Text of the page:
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The Oxford Handbook of Biblical Studies Provides a comprehensive survey of Biblical scholarship in a variety of disciplines.


Despite the sub-head, the first thing to say about this third period (1980–2005) is: more of the same. Commentaries and monographs multiplied, the study of the ancient world advanced, contextualizing the New Testament better in its Hellenistic environment; textual criticism occupied its own niche, new translations were produced, and newly available texts (especially those rejected by the church) excited the media. The Anchor Bible Dictionary (6 vols., 1992) sums up much of the twentieth century's work, and renewed interest in the history of the discipline has already been signalled by our initial footnote. The Apocryphal Old Testament (ed. H. F. D. Sparks, 1984), The Old Testament Pseudepigrapha (2 vols., ed. J. H. Charlesworth, 1983–5), and an edition of the Qumran texts are never far from the New Testament student's desk. Wrede's 1897 call for a ‘history of early Christian religion and theology’ has been echoed by H. Räisänen, Beyond New Testament Theology (1990, 2nd edn. 2000), and answered by H. Koester (1980, ET 1982), W. Schmithals (1994, ET 1997), and K. Berger (1994). Wrede's insistence on tracing developments into the second century has been splendidly vindicated by P. Lampe, From Paul to Valentinus (2003) and C. E. Hill, The Johannine Corpus in the Early Church (2004), and in Christology by L. Hurtado, Lord Jesus Christ (2003), challenging W. Bousset's Kyrios Christos (1913, 2nd edn. 1921; ET 1970). Introductions to the New Testament, most notably by L. T. Johnson (1986, 2nd edn. 1999), U. Schnelle (1998), R. E. Brown (1997), and more recently P. Achtemeier, J. B. Green and M. M. Thompson (2001), D. Burkett (2002), G. Theissen (2002, ET 2003), and C. Holladay (2005), inevitably cover much of the same ground as earlier textbooks, though the shortage of non-German New Testament theologies has led ‘introductions’ to absorb much of that genre. Several New Testament theologies have been published since 1990, among them those of H. Hübner (1990–5), P. Stuhlmacher (1992–9; ET 2006), J. Gnilka (1994), G. Strecker (1996, ET 2000), W. Thüsing (2nd edn. 1996–9), F. Hahn (2002), U. Wilckens (2002–), and I. H. Marshall (2004). Further works on Jewish messianism, e.g. J. J. Collins, The Scepter and the Star (1995), and W. Horbury, Jewish Messianism and the Cult of Christ (1998), have illuminated the foundations of Christology, and these have been surveyed by J. D. G. Dunn (1980, 2nd edn. 1989), M. de Jonge (1988), F. Matera (1999), C. Tuckett (2001), and L. Hurtado (2003). In the study of Paul ‘much more of the same’ includes experiment on a solid scholarly base: e.g. D. B. Martin, The Corinthian Body (1995), and T. Engberg-Pedersen, Paul and the Stoics (2000), and significant Jewish contributions by A. F. Segal, Paul the Convert (1990), and D. Boyarin, A Radical Jew (1994).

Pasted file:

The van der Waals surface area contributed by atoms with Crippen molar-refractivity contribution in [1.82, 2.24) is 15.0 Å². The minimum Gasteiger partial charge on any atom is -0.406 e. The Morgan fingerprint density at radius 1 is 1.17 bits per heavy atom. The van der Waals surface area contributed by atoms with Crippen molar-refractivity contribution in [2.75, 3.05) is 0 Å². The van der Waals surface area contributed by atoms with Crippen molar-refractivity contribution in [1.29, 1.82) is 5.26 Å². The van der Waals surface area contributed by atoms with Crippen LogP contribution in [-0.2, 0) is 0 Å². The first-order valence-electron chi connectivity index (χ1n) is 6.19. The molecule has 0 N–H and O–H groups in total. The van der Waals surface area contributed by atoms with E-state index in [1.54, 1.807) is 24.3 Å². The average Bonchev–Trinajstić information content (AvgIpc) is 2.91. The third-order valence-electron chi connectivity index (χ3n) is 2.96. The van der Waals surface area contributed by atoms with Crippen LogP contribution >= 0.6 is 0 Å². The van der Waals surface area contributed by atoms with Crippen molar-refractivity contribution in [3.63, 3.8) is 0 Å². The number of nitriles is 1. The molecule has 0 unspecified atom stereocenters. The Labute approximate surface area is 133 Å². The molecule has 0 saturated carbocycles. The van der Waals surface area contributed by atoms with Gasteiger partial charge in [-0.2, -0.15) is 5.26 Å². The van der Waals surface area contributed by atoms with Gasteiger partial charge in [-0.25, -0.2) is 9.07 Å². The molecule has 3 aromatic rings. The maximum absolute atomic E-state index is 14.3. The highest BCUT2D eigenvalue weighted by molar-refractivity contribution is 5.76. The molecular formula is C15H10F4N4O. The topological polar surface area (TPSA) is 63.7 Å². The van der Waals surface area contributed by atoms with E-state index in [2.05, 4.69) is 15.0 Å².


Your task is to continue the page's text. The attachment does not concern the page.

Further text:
None of this is mere repetition, and some of it is innovatory, but it is progress along familiar lines, enriched by the developments already noted, the road widened by an upsurge in academic publishing and some media interest. This is clearest in historical Jesus research, where, since 1985, R. Funk's ‘Jesus seminar’ has gained a hearing for a minor reaction against the twentieth-century consensus that eschatology provides the key to understanding Jesus historically. That theory, advanced by J. Weiss in Jesus' Proclamation of the Kingdom of God (1892, ET 1971) and popularized by Albert Schweitzer, The Quest of the Historical Jesus (1906, ET 1910, rev. 2000), has dominated the study of Christian origins, but its intertestamental Jewish roots became less prominent as the New Testament was interpreted theologically. A new phase in historical Jesus research became apparent as the intensive new study of early Judaism brought with it a fresh emphasis on Jesus' Jewishness. This was signalled by the Qumran specialist Geza Vermes in Jesus the Jew (1973). His title and non-theological perspective were significant, but his main contribution to Jesus research lay in reviving a nineteenth-century argument that Jesus' Aramaic phrase ‘son of man’ was not an eschatological title (that came later) but a circumlocution referring to himself, ‘a man’. The linguistic debate continues, but many now doubt whether the apocalyptic meaning from Dan. 7: 13 goes back to Jesus himself.